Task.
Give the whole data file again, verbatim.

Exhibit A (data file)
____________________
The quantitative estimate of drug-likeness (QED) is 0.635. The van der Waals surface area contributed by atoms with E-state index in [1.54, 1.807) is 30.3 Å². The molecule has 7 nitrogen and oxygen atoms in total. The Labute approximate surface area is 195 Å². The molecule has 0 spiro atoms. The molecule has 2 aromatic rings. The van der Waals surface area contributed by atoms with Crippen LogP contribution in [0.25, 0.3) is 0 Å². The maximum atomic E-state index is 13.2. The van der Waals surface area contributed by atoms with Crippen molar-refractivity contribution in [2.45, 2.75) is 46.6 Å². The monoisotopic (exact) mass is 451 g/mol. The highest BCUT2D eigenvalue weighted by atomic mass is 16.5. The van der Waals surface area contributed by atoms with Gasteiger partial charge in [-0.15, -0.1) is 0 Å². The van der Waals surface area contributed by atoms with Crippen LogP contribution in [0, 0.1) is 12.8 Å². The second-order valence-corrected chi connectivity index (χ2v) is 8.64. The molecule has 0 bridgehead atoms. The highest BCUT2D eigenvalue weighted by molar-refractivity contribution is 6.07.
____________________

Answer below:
The quantitative estimate of drug-likeness (QED) is 0.635. The van der Waals surface area contributed by atoms with E-state index in [1.54, 1.807) is 30.3 Å². The molecule has 7 nitrogen and oxygen atoms in total. The Labute approximate surface area is 195 Å². The molecule has 0 spiro atoms. The molecule has 2 aromatic rings. The van der Waals surface area contributed by atoms with Crippen LogP contribution in [0.25, 0.3) is 0 Å². The maximum atomic E-state index is 13.2. The van der Waals surface area contributed by atoms with Crippen molar-refractivity contribution in [2.45, 2.75) is 46.6 Å². The monoisotopic (exact) mass is 451 g/mol. The highest BCUT2D eigenvalue weighted by atomic mass is 16.5. The van der Waals surface area contributed by atoms with Gasteiger partial charge in [-0.15, -0.1) is 0 Å². The van der Waals surface area contributed by atoms with Crippen LogP contribution in [0, 0.1) is 12.8 Å². The second-order valence-corrected chi connectivity index (χ2v) is 8.64. The molecule has 0 bridgehead atoms. The highest BCUT2D eigenvalue weighted by molar-refractivity contribution is 6.07.